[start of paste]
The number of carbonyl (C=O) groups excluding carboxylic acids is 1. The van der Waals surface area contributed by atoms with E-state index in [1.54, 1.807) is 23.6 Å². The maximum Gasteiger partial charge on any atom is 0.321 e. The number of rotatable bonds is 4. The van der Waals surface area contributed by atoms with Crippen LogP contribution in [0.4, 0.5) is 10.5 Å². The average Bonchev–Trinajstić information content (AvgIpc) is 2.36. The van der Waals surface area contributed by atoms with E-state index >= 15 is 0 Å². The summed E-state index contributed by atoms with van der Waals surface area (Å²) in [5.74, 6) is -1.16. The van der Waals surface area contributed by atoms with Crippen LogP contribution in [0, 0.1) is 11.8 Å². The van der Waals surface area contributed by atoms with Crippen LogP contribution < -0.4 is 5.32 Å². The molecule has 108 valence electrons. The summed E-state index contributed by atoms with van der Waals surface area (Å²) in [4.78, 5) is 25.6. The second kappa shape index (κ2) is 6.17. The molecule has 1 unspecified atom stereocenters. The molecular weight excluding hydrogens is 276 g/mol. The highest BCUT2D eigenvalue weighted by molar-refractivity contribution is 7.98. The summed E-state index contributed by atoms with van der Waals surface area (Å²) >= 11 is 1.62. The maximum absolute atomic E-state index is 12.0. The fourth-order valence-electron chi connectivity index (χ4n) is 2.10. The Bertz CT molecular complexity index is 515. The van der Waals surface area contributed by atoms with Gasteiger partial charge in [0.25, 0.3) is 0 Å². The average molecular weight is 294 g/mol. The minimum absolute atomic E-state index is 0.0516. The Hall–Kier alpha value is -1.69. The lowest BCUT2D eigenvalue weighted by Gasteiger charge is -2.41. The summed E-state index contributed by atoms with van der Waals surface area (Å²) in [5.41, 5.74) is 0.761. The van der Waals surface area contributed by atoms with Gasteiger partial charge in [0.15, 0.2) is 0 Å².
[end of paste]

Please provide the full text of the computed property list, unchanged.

The number of carbonyl (C=O) groups excluding carboxylic acids is 1. The van der Waals surface area contributed by atoms with E-state index in [1.54, 1.807) is 23.6 Å². The maximum Gasteiger partial charge on any atom is 0.321 e. The number of rotatable bonds is 4. The van der Waals surface area contributed by atoms with Crippen LogP contribution in [0.4, 0.5) is 10.5 Å². The average Bonchev–Trinajstić information content (AvgIpc) is 2.36. The van der Waals surface area contributed by atoms with E-state index >= 15 is 0 Å². The summed E-state index contributed by atoms with van der Waals surface area (Å²) in [5.74, 6) is -1.16. The van der Waals surface area contributed by atoms with Crippen LogP contribution in [0, 0.1) is 11.8 Å². The van der Waals surface area contributed by atoms with Crippen LogP contribution < -0.4 is 5.32 Å². The molecule has 108 valence electrons. The summed E-state index contributed by atoms with van der Waals surface area (Å²) in [4.78, 5) is 25.6. The second kappa shape index (κ2) is 6.17. The molecule has 1 unspecified atom stereocenters. The molecular weight excluding hydrogens is 276 g/mol. The highest BCUT2D eigenvalue weighted by molar-refractivity contribution is 7.98. The summed E-state index contributed by atoms with van der Waals surface area (Å²) >= 11 is 1.62. The maximum absolute atomic E-state index is 12.0. The fourth-order valence-electron chi connectivity index (χ4n) is 2.10. The Bertz CT molecular complexity index is 515. The van der Waals surface area contributed by atoms with Gasteiger partial charge in [0.25, 0.3) is 0 Å². The average molecular weight is 294 g/mol. The minimum absolute atomic E-state index is 0.0516. The Hall–Kier alpha value is -1.69. The lowest BCUT2D eigenvalue weighted by Gasteiger charge is -2.41. The summed E-state index contributed by atoms with van der Waals surface area (Å²) in [5.41, 5.74) is 0.761. The van der Waals surface area contributed by atoms with Gasteiger partial charge in [0.15, 0.2) is 0 Å².